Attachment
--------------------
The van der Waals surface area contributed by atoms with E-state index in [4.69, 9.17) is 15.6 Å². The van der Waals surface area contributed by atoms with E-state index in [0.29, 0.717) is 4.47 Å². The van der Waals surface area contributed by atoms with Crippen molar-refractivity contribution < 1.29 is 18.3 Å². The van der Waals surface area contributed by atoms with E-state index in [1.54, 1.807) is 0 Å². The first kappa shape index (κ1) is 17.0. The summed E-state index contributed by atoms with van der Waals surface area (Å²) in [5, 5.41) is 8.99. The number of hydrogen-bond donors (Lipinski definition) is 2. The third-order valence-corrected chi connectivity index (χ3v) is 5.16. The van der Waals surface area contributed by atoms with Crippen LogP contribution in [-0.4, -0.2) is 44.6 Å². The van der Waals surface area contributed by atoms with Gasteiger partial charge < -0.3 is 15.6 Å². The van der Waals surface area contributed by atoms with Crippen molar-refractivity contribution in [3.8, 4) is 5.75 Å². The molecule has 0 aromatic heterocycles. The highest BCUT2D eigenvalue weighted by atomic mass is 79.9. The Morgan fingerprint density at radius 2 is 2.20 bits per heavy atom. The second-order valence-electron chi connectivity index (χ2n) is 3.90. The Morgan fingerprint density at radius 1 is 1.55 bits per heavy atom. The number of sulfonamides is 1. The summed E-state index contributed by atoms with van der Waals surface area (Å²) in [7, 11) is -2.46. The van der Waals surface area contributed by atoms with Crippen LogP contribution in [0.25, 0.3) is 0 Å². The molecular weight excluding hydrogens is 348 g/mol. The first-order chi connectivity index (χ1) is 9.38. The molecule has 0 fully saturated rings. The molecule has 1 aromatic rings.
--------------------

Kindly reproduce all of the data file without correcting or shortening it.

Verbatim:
The van der Waals surface area contributed by atoms with E-state index in [4.69, 9.17) is 15.6 Å². The van der Waals surface area contributed by atoms with E-state index in [0.29, 0.717) is 4.47 Å². The van der Waals surface area contributed by atoms with Crippen molar-refractivity contribution < 1.29 is 18.3 Å². The van der Waals surface area contributed by atoms with E-state index in [1.54, 1.807) is 0 Å². The first kappa shape index (κ1) is 17.0. The summed E-state index contributed by atoms with van der Waals surface area (Å²) in [5, 5.41) is 8.99. The number of hydrogen-bond donors (Lipinski definition) is 2. The third-order valence-corrected chi connectivity index (χ3v) is 5.16. The van der Waals surface area contributed by atoms with Crippen LogP contribution in [-0.4, -0.2) is 44.6 Å². The van der Waals surface area contributed by atoms with Gasteiger partial charge < -0.3 is 15.6 Å². The van der Waals surface area contributed by atoms with Crippen molar-refractivity contribution in [3.8, 4) is 5.75 Å². The molecule has 0 aromatic heterocycles. The highest BCUT2D eigenvalue weighted by atomic mass is 79.9. The Morgan fingerprint density at radius 2 is 2.20 bits per heavy atom. The second-order valence-electron chi connectivity index (χ2n) is 3.90. The Morgan fingerprint density at radius 1 is 1.55 bits per heavy atom. The number of sulfonamides is 1. The summed E-state index contributed by atoms with van der Waals surface area (Å²) in [7, 11) is -2.46. The van der Waals surface area contributed by atoms with Crippen LogP contribution in [0.25, 0.3) is 0 Å². The molecular weight excluding hydrogens is 348 g/mol. The first-order chi connectivity index (χ1) is 9.38. The molecule has 0 fully saturated rings. The molecule has 1 aromatic rings.